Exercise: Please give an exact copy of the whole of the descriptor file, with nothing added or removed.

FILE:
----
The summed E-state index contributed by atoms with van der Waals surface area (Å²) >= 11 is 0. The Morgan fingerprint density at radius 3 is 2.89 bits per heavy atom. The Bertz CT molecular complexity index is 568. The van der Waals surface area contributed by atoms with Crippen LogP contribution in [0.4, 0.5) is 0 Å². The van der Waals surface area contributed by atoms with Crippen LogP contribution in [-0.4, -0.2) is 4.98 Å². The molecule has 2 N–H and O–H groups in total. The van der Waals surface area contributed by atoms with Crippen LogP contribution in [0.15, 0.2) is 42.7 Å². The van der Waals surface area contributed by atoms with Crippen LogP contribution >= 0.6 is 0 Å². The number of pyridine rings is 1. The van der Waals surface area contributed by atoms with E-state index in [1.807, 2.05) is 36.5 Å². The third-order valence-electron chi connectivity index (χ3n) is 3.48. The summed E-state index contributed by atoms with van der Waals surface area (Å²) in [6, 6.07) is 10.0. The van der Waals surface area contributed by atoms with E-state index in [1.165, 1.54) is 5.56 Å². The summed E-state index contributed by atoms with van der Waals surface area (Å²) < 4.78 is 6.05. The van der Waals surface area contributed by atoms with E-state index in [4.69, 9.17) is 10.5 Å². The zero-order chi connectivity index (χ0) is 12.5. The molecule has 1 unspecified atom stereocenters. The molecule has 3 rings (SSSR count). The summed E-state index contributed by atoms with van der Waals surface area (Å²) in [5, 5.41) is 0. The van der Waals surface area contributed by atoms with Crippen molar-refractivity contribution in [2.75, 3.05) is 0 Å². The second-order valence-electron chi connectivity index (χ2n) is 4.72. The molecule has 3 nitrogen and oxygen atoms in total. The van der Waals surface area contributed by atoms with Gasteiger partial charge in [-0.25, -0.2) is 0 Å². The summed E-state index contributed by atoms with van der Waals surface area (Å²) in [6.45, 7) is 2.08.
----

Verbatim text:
The summed E-state index contributed by atoms with van der Waals surface area (Å²) >= 11 is 0. The Morgan fingerprint density at radius 3 is 2.89 bits per heavy atom. The Bertz CT molecular complexity index is 568. The van der Waals surface area contributed by atoms with Crippen LogP contribution in [0.4, 0.5) is 0 Å². The van der Waals surface area contributed by atoms with Crippen LogP contribution in [-0.4, -0.2) is 4.98 Å². The molecule has 2 N–H and O–H groups in total. The van der Waals surface area contributed by atoms with Crippen LogP contribution in [0.15, 0.2) is 42.7 Å². The van der Waals surface area contributed by atoms with Crippen LogP contribution >= 0.6 is 0 Å². The number of pyridine rings is 1. The van der Waals surface area contributed by atoms with E-state index in [1.807, 2.05) is 36.5 Å². The third-order valence-electron chi connectivity index (χ3n) is 3.48. The summed E-state index contributed by atoms with van der Waals surface area (Å²) in [6, 6.07) is 10.0. The van der Waals surface area contributed by atoms with E-state index in [1.165, 1.54) is 5.56 Å². The summed E-state index contributed by atoms with van der Waals surface area (Å²) < 4.78 is 6.05. The van der Waals surface area contributed by atoms with E-state index in [4.69, 9.17) is 10.5 Å². The zero-order chi connectivity index (χ0) is 12.5. The molecule has 1 unspecified atom stereocenters. The molecule has 3 rings (SSSR count). The summed E-state index contributed by atoms with van der Waals surface area (Å²) in [5, 5.41) is 0. The van der Waals surface area contributed by atoms with Crippen molar-refractivity contribution in [2.75, 3.05) is 0 Å². The second-order valence-electron chi connectivity index (χ2n) is 4.72. The molecule has 3 nitrogen and oxygen atoms in total. The van der Waals surface area contributed by atoms with Gasteiger partial charge in [-0.25, -0.2) is 0 Å². The summed E-state index contributed by atoms with van der Waals surface area (Å²) in [6.45, 7) is 2.08.